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On Somalia's Latest Drama - Gedi's Political Demise
By Abukar Arman
For almost two decades, the Somali political theater has been marked by random, tragicomic episodes that have frustrated the average observer and fatigued donor countries, who have funded numerous failed projects to solve the Somali conundrum.
The drama generated by these "episodes" has routinely blurred the vision of the average Somali activist (especially in the Diaspora), analysts from around the world and, indeed, stakeholders, keeping them from clearly identifying and dealing with the real issues of this Horn of Africa state.
The latest Somali drama has been the sensationalized political demise of a man who, in 10 short months, managed to leave behind a legacy of infamy, earning his unenviable place in the country's history: the Transitional Federal Government's (TFG's) former prime minister, Ali Mohamed Gedi.
This dramatic development became an even greater story than the relentless brutality of the Ethiopian occupation, the systematic ethnic-cleansing, the targeted assassination of vocal media figures, the rampant piracy, and the senseless violence and strategically self-destructive insurgent tactics, not to mention the horrific humanitarian crises that have caused the starvation and displacement of hundreds of thousands of Somali civilians, mainly women and children.
So, how did a prime minister who had perfected the marketable image of the Global War on Terrorism age get dragged off his horse anyway? After all, Gedi had all the necessary credentials to keep him in his post: the lack of vision, the pelican throat for greed and corruption, the shallow mind and the quixotic view of world politics, the right frown, the right lingo that labeled all his oppositions with the dreaded T-word and, of course, the lapel pin to shield him with an artificial air of patriotism.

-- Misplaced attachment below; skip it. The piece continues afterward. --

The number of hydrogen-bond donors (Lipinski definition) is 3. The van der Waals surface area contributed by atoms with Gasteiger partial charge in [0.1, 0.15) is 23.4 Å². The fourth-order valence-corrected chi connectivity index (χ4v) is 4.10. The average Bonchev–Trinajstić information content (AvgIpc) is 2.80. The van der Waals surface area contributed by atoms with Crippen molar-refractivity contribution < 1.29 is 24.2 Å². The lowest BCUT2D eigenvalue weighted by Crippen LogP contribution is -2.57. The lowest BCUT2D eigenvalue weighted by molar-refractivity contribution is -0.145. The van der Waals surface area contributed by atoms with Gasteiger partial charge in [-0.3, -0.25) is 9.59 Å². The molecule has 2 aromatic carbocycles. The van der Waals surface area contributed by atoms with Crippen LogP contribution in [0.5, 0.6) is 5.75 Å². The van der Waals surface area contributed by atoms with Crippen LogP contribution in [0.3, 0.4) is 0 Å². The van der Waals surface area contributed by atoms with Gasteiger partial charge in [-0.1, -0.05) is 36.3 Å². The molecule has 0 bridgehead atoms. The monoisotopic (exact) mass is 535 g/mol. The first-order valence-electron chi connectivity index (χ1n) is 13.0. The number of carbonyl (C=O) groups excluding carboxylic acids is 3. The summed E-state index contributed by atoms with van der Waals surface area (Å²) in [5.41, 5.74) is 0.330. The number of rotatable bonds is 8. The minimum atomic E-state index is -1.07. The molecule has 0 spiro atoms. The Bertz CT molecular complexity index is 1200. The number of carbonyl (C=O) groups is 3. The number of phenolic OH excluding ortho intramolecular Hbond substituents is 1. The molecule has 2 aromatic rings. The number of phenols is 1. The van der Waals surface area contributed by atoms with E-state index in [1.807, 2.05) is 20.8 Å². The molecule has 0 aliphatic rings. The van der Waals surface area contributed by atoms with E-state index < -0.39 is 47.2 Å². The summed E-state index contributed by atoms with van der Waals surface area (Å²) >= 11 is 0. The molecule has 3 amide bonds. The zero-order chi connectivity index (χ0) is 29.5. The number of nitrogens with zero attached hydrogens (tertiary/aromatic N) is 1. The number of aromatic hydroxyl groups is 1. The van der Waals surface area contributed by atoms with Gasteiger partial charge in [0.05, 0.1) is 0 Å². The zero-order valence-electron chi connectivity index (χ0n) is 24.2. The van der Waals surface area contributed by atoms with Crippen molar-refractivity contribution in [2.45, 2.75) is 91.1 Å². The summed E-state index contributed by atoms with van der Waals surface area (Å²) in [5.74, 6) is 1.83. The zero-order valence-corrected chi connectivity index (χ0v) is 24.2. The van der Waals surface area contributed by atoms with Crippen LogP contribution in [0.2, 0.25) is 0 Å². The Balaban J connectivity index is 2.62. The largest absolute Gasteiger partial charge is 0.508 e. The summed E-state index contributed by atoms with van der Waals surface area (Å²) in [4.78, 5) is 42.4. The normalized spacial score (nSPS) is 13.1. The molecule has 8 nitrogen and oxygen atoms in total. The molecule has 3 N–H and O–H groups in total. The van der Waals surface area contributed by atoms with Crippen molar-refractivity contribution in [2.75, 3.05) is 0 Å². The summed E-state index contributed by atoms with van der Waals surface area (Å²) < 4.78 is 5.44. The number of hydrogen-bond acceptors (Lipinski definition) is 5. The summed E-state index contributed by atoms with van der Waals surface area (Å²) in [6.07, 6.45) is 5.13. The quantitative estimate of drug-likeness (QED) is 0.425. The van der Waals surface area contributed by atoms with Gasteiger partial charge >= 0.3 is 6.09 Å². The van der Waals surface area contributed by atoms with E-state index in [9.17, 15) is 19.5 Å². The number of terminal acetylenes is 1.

More importantly, how can an action of this magnitude - sacking the "ideal" figure at the most critical hour - be associated with a cardboard president who, reportedly, cannot even call a private meeting in his own presidential palace without first getting clearance from representatives of the Ethiopian occupation forces.
Granted, there was a rift between President Abdillahi Yusuf Ahmed and his former prime minister over the usual business: who stole the lion's share of the donation dollars, and who was hoarding essential posts for his closest of kin and clan. But these are hardly the kind of factors to have got Gedi kicked out. And anyone who simply focuses on connecting the dots will conclude that this latest twist was, in actuality, the settling of an issue far greater than "Abdillahi and Gedi's" myopic political claptrap.
While in pursuit of their respective "strategic interests," the most battle-tested army in Africa, Ethiopia, and the sole superpower of the world, the US, partnered, almost a year ago, to dismantle the Islamic Courts Union - a defunct entity that brought six months of peace and order in Mogadishu that many now mourn - and establish the TFG in Mogadishu.
Both Abdillahi and Gedi were handpicked by Prime Minister Meles Zenawi of Ethiopia, who has micromanaged Somalia's political affairs for over a decade; they also had Washington's blessing.